The Fertile Soil for Scrum requires you to commit to a goal, which may range from something as small as your immediate work to something as large such as a Value Stream. Show your commitment to be complete and encompassing: commitment is all or nothing. Focus your efforts to meet your commitments. Be open about your work, show the successes, the failures and the impediments. Respect the people who work with you. Have the courage to do all this; see Chapter 9 in .
This pattern provides the medium in which to grow the organization's structure. The structures that grows from Fertile Soil will be your implementation of Scrum. Conway’s Law will give you guidance on how to create an adaptable organization where teams are decoupled from product architecture to allow crucial communication at the right time between the right people about the right thing. Other patterns that follow will help you structure and further refine your organization.
 Douglas Griffin. “Leadership and the role of conflict in processes of mutual recognition: the emergence of ethics.” In Douglas Griffin and Ralph D. Stacey (eds.), Complexity and the Experience of Leading Organizations. New York, NY: Routledge, 2005, p. 208.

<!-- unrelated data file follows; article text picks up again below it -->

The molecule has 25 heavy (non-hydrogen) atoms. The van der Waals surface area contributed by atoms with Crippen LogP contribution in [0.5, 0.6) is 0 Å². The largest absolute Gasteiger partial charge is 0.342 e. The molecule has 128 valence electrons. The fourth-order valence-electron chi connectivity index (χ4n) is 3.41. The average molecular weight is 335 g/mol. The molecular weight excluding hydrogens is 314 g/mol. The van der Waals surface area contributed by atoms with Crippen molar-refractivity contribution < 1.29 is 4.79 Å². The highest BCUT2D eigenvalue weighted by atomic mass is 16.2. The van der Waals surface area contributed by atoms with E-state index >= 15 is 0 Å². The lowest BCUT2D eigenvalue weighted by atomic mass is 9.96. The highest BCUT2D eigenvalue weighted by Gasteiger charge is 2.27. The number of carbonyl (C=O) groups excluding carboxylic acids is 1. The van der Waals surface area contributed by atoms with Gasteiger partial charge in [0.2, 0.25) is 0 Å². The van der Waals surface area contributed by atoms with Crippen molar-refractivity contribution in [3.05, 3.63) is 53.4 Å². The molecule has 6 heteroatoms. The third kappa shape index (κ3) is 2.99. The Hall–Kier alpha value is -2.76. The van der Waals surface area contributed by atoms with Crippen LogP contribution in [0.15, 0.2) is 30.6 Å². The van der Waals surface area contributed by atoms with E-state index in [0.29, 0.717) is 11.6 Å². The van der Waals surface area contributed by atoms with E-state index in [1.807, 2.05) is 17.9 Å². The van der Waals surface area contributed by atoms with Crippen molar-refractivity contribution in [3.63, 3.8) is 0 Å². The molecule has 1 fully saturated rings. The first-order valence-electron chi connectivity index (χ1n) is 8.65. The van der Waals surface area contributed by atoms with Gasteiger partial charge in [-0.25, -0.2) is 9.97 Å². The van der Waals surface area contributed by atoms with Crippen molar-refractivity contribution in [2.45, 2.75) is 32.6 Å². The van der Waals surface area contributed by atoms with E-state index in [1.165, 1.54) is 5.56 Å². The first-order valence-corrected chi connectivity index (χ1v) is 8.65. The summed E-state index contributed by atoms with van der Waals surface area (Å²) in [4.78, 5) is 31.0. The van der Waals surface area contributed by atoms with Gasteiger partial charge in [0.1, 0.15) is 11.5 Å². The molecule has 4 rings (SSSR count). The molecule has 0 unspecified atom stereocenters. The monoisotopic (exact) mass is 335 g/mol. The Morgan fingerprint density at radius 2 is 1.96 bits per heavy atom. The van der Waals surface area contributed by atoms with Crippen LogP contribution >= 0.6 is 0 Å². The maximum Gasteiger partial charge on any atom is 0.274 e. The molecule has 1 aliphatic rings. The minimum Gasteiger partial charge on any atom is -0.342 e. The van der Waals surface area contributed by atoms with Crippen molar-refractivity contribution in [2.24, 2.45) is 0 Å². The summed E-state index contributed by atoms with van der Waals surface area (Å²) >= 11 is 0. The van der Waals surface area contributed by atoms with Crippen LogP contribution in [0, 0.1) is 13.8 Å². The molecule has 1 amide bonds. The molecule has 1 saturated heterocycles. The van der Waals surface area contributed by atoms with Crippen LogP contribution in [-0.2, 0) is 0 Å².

Ken Schwaber and Mike Beedle. Agile Software Development with Scrum (Series in Agile Software Development). London: Pearson, Oct. 2001.
 Ralph D. Stacey. “Understanding Organizing Activities as the Game.” In Ralph D. Stacey (ed.), Tools and techniques of leadership and management: meeting the challenge of complexity. New York, NY: Routledge, 2012, p. 180.
 Jeffrey Liker and David Meier. The Toyota Way Fieldbook: A practical guide for implementing Toyota’s 4P’s. New York: McGraw-Hill Education, 2005, p. 242.
Picture credits: From Pixabay (under CC0 license).